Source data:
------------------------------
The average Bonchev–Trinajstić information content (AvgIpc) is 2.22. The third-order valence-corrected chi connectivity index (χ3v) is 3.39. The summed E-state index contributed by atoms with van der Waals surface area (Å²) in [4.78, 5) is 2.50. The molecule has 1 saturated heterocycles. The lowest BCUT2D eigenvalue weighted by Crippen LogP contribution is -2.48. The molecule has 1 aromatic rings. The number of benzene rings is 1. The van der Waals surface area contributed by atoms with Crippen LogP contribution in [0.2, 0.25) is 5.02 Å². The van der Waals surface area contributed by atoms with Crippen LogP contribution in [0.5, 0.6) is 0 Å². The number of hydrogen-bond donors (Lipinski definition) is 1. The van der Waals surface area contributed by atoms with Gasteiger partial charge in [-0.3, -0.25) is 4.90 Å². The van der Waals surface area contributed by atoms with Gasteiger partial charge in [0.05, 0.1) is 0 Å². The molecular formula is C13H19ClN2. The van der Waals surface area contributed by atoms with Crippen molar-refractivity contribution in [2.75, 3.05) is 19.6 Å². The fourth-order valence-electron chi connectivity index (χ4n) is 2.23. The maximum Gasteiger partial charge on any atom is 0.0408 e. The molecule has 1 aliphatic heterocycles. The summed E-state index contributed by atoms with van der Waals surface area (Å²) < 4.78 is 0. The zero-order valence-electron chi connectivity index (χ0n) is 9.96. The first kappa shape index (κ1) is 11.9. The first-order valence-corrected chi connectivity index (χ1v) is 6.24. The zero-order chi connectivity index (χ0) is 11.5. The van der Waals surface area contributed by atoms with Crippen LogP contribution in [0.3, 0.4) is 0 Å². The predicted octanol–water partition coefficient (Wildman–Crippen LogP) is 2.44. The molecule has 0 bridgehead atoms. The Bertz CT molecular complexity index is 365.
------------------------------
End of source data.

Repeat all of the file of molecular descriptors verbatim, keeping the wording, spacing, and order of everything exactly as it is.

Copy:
The average Bonchev–Trinajstić information content (AvgIpc) is 2.22. The third-order valence-corrected chi connectivity index (χ3v) is 3.39. The summed E-state index contributed by atoms with van der Waals surface area (Å²) in [4.78, 5) is 2.50. The molecule has 1 saturated heterocycles. The lowest BCUT2D eigenvalue weighted by Crippen LogP contribution is -2.48. The molecule has 1 aromatic rings. The number of benzene rings is 1. The van der Waals surface area contributed by atoms with Crippen LogP contribution in [0.2, 0.25) is 5.02 Å². The van der Waals surface area contributed by atoms with Crippen LogP contribution in [0.5, 0.6) is 0 Å². The number of hydrogen-bond donors (Lipinski definition) is 1. The van der Waals surface area contributed by atoms with Gasteiger partial charge in [-0.3, -0.25) is 4.90 Å². The van der Waals surface area contributed by atoms with Gasteiger partial charge in [0.05, 0.1) is 0 Å². The molecular formula is C13H19ClN2. The van der Waals surface area contributed by atoms with Crippen molar-refractivity contribution in [2.75, 3.05) is 19.6 Å². The fourth-order valence-electron chi connectivity index (χ4n) is 2.23. The maximum Gasteiger partial charge on any atom is 0.0408 e. The molecule has 1 aliphatic heterocycles. The summed E-state index contributed by atoms with van der Waals surface area (Å²) < 4.78 is 0. The zero-order valence-electron chi connectivity index (χ0n) is 9.96. The first kappa shape index (κ1) is 11.9. The first-order valence-corrected chi connectivity index (χ1v) is 6.24. The zero-order chi connectivity index (χ0) is 11.5. The van der Waals surface area contributed by atoms with Crippen LogP contribution in [0.3, 0.4) is 0 Å². The predicted octanol–water partition coefficient (Wildman–Crippen LogP) is 2.44. The molecule has 0 bridgehead atoms. The Bertz CT molecular complexity index is 365.